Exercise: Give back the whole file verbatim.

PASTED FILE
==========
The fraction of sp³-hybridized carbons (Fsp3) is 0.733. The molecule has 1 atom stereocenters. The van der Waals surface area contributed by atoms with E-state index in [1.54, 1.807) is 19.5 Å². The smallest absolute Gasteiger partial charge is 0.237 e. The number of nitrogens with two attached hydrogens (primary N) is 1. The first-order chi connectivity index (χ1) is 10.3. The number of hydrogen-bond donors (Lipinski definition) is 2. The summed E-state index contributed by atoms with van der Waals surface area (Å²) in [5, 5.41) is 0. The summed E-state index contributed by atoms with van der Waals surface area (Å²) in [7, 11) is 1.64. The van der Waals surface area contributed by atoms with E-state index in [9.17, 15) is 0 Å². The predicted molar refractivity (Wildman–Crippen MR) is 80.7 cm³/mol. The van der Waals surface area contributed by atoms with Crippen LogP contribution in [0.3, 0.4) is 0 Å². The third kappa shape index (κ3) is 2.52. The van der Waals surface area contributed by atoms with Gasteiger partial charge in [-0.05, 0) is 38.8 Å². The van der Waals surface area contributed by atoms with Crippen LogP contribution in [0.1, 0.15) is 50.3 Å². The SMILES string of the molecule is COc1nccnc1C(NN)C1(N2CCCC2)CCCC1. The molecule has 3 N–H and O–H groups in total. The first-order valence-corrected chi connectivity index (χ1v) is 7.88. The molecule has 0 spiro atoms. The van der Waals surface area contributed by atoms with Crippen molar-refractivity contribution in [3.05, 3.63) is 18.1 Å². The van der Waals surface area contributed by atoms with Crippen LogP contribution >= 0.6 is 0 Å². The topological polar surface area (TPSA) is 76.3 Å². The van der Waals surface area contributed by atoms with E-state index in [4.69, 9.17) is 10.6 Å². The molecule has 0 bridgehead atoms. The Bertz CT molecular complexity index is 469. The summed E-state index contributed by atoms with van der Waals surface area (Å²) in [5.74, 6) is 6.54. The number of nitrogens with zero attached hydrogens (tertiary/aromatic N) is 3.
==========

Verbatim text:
The fraction of sp³-hybridized carbons (Fsp3) is 0.733. The molecule has 1 atom stereocenters. The van der Waals surface area contributed by atoms with E-state index in [1.54, 1.807) is 19.5 Å². The smallest absolute Gasteiger partial charge is 0.237 e. The number of nitrogens with two attached hydrogens (primary N) is 1. The first-order chi connectivity index (χ1) is 10.3. The number of hydrogen-bond donors (Lipinski definition) is 2. The summed E-state index contributed by atoms with van der Waals surface area (Å²) in [5, 5.41) is 0. The summed E-state index contributed by atoms with van der Waals surface area (Å²) in [7, 11) is 1.64. The van der Waals surface area contributed by atoms with E-state index in [9.17, 15) is 0 Å². The predicted molar refractivity (Wildman–Crippen MR) is 80.7 cm³/mol. The van der Waals surface area contributed by atoms with Crippen LogP contribution in [0.3, 0.4) is 0 Å². The third kappa shape index (κ3) is 2.52. The van der Waals surface area contributed by atoms with Gasteiger partial charge in [-0.05, 0) is 38.8 Å². The van der Waals surface area contributed by atoms with Crippen LogP contribution in [0.1, 0.15) is 50.3 Å². The SMILES string of the molecule is COc1nccnc1C(NN)C1(N2CCCC2)CCCC1. The molecule has 3 N–H and O–H groups in total. The first-order valence-corrected chi connectivity index (χ1v) is 7.88. The molecule has 0 spiro atoms. The van der Waals surface area contributed by atoms with Crippen molar-refractivity contribution in [3.05, 3.63) is 18.1 Å². The van der Waals surface area contributed by atoms with Crippen LogP contribution >= 0.6 is 0 Å². The topological polar surface area (TPSA) is 76.3 Å². The van der Waals surface area contributed by atoms with E-state index in [4.69, 9.17) is 10.6 Å². The molecule has 0 bridgehead atoms. The Bertz CT molecular complexity index is 469. The summed E-state index contributed by atoms with van der Waals surface area (Å²) in [5.74, 6) is 6.54. The number of nitrogens with zero attached hydrogens (tertiary/aromatic N) is 3.